Northview Heights family center finds new life in graduates of leadership program

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People usually disperse after graduation, but 17 participants in the Coro Center for Civic Leadership's Next Leaders program stayed together after their yearlong training ended this summer.

They had met one mentor who was doing impassioned work in a place that trainee Alex Bard, 32, said "we recognized had incredible need and incredible opportunity."

Obscurely located and underused in Northview Heights -- an isolated public housing community on the North Side -- the Family Support Center and its leader, Renita Freeman, had captivated Mr. Bard and other Next Leaders to focus their energies there. Each had started the Coro program with 17 project ideas.

Participation in Coro leadership programs isn't supposed to end; the whole point is instill a desire to go forth and make a difference, said Coro CEO Greg Crowley. But a total group commitment -- albeit with some commitments stronger than others -- to one project for the long haul is unusual.

Next Leaders was a pilot in 2011 in the Hill District to infuse community organizations with new ideas and prepare younger people to become leaders in community advocacy. The recent graduates focused on the North Side.

The Coro trainees begin their yearlong program by networking, meeting mentors, visiting community organizations and coming up with individual projects to implement.

"We saw how passionate Renita is about what she does and she was supportive of our interests," Mr. Bard said.

As one group, they received a $14,400 grant from the Pittsburgh Partnership for Neighborhood Development.

There were three grants available, Mr. Bard said, "and I said, 'Why don't we all go together on this for one big grant?' "

As their first grand gesture, they gathered volunteers and painted the Family Support Center, removed a dangerous metal awning and planted flowers. Then they threw an after-party cookout for residents and gave away 200 book bags to children who were heading back to school.

"We served 398 people" food, Mr. Bard said.

"It was the most people we've ever had here at one time," Ms. Freeman said.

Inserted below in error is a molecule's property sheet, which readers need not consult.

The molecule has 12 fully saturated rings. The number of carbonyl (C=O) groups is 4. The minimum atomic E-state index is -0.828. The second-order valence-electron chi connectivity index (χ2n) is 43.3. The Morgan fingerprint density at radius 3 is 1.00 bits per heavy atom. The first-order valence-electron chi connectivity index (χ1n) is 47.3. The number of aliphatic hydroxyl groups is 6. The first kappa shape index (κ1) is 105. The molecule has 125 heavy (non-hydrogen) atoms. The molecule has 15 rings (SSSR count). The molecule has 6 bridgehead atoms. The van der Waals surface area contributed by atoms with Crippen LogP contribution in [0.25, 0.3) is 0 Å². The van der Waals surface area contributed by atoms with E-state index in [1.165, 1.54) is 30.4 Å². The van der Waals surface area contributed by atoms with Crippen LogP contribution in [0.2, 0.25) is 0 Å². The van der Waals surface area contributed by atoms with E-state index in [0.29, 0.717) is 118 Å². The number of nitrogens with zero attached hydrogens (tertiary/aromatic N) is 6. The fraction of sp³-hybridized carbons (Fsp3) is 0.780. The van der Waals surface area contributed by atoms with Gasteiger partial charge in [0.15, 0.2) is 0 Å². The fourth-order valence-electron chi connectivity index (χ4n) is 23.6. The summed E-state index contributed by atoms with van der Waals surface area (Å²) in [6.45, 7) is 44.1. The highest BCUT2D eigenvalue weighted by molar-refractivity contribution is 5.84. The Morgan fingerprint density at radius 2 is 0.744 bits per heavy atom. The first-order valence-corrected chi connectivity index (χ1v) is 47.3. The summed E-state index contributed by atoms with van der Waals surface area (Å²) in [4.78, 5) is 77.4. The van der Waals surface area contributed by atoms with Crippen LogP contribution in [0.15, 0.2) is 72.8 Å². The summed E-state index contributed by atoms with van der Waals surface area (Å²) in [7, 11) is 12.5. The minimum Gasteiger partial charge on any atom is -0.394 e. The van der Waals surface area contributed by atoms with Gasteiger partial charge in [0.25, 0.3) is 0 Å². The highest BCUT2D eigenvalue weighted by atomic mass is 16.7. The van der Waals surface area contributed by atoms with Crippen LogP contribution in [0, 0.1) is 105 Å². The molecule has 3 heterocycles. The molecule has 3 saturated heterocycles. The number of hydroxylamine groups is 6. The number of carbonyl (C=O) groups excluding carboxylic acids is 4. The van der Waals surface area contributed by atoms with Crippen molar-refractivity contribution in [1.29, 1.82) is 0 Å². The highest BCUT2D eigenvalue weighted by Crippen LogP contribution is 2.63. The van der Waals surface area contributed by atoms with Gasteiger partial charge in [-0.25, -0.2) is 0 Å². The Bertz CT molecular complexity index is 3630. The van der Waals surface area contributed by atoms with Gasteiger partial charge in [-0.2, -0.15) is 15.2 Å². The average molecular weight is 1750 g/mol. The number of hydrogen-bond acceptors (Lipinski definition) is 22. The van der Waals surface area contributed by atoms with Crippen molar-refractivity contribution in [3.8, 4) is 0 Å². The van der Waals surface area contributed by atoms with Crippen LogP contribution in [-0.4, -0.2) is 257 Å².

"A lot of people said they didn't know it was here," Mr. Bard said.

"I believe they don't, but they should," said Clarise Pryor, a resident of six years. "I use the center for everything. They're a wonderful resource, from food bank to child care to help with rent. I study there for my GED."

The Family Support Center is operated by the Urban League of Greater Pittsburgh, one of the league's three such centers in Allegheny County. It has five staff members, including family development specialists and a case manager. It is a drop-in center for child care, provides computers and a library, family counseling, a family room for relaxing and socializing, a play room, a classroom to get children ready for first grade, a kitchen, a small food bank, repasts after funerals and a stage for performances.

One of the Next Leaders wants to be a youth mentor on the site.

"We can give him space," Ms. Freeman said. "Depending on the ages [of kids] he wants to mentor, we can match him with families. I would also love to see a young men's program. We have so many fatherless boys."

Quincy Swatson, 22, of Manchester, a student at the Community College of Allegheny County studying liberal arts, is going to establish a pilot aquaponics system to test in Manchester and transfer to an unused greenhouse at the Family Support Center.

"I wanted a way to involve inner city kids in something positive with a byproduct a sustainable resource," he said. "They can grow produce and fish. We already have a North Side restaurant interested in buying the fish."

Ms. Freeman said the Family Support Center is available not just to Northview Heights residents but also has participants from the Allegheny Dwellings and Fineview.

"We have 50 families, but there is so much more potential," she said.

Mr. Bard, the program events manager at the New Hazlett Theater in Allegheny Center, said he wants to conduct a community survey to make people more aware of the center and to find out how it can get more residents to use it.

"People in public housing often detach themselves" when they live in isolated places like Northview Heights, said Ms. Freeman, who grew up in the community and worked her way through the University of Pittsburgh, where she got a bachelor's degree in communications.

"This place is cut off, and that's a challenge," she said. "A lot of people don't even think about the future much less prepare for it. But we have a mechanism here for people to grow."

Coro is currently soliciting nominees and applicants from Pittsburgh's southern neighborhoods for 2013-14. For more information, visit


Diana Nelson Jones: or 412-263-1626. Read her blog City Walkabout at


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